Early in the morning I woke up—for my little body had slept very well—and was just going to look a little further about me, when it began to rain, as it almost seemed, upon me. For something fell down in large quantities like sand or grit, through grass, leaves and flowers; but how horrified I was, when the whole place round about me seemed to be alive, and an innumerable host of ants rushed down upon me. No sooner did they perceive me than they attacked me on all sides, and although I defended myself vigorously and bravely enough, they at last so overwhelmed, pinched and pricked me, that I was glad when I heard a demand that I should surrender. I, in fact, did surrender on the spot, whereupon an ant of remarkable size approached me with politeness, nay, with reverence, and even recommended himself to my favor. I learned that the ants were allies of my father-in-law, and that he had summoned them to his aid in the present emergency, and enjoined them to fetch me back. Little as I was, I was now in the hands of creatures still less. I had now to look forward to the wedding, and must needs thank God if my father-in-law were not enraged, and my fair one become vexed.
Let me pass over in silence all the ceremonies: enough, we were married; yet, merrily and gayly as the time passed with us, there were nevertheless some lonely hours, when one is led to reflection; and something happened to me which had never happened before. What it was and how it happened you shall hear.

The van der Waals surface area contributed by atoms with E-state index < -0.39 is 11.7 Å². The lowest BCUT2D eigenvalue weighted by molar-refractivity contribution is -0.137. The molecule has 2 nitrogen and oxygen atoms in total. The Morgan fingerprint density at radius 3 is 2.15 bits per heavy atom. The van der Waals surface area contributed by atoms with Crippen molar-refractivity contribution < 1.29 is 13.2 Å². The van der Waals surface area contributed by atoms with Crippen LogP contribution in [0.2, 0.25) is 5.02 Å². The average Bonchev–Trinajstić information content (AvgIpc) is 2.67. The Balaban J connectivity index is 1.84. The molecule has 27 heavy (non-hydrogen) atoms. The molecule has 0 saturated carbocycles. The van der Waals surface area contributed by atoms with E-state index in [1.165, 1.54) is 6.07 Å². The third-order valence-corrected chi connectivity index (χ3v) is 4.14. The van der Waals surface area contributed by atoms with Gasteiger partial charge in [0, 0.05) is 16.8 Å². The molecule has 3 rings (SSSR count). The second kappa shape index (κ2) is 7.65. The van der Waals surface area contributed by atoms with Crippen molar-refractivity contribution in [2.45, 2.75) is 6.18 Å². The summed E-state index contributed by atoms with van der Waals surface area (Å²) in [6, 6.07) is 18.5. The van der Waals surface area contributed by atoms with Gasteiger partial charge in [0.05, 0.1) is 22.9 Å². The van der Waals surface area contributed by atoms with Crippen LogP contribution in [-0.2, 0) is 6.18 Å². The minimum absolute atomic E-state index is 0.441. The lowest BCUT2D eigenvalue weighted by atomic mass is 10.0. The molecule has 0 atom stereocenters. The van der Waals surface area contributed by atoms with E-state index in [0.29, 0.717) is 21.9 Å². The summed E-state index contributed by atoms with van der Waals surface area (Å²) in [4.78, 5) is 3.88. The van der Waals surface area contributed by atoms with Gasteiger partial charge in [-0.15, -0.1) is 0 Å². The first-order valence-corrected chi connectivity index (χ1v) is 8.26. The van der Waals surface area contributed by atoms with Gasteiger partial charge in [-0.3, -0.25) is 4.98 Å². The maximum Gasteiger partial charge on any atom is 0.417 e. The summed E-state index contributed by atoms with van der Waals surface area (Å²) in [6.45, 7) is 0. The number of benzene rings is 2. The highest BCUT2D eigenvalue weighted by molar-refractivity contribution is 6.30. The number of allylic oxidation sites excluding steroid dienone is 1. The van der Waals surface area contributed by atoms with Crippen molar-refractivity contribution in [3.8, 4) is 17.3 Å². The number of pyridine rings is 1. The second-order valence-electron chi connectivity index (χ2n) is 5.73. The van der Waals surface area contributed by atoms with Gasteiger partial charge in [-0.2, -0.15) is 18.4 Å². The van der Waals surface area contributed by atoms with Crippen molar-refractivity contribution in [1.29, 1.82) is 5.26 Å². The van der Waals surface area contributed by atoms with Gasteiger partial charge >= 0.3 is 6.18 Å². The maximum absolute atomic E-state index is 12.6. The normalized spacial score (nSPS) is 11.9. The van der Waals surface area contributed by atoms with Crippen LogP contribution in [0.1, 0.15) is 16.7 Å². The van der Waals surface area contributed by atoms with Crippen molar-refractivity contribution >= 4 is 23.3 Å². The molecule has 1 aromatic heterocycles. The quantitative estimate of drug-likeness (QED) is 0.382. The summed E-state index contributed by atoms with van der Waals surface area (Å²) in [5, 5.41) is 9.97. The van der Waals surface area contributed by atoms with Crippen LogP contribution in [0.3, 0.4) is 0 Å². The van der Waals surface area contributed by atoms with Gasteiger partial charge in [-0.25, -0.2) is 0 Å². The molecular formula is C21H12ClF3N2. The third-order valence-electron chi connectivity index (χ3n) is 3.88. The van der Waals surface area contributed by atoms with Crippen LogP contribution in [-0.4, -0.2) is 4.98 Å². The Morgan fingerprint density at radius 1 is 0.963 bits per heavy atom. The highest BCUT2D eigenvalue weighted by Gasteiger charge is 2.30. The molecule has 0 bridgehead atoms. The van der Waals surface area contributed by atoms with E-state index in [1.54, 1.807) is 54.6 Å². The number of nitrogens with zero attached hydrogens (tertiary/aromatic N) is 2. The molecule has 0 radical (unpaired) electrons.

Everything about me was completely proportioned to my present shape and to my requirements; the bottles and glasses were well adapted to a small drinker, nay, if you will, in accordance with a better standard than ours. To my small gums the dainty mouthfuls had an excellent flavor; a kiss from the little mouth of my wife was the most enchanting thing in the world, and I do not deny that novelty made all these circumstances in the highest degree pleasing. Yet at the same time I had unhappily not forgotten my former state of existence. I felt within me a measure of former greatness, which made me restless and unhappy. Now for the first time I saw what the philosophers mean with their ideals, wherewith mankind are said to be so plagued. I had an ideal of myself, and often appeared to myself in dreams as a giant. Enough; the wife, the ring, the diminutive form, and so many other bonds, made me thoroughly and completely miserable, so that I began to think seriously of my deliverance.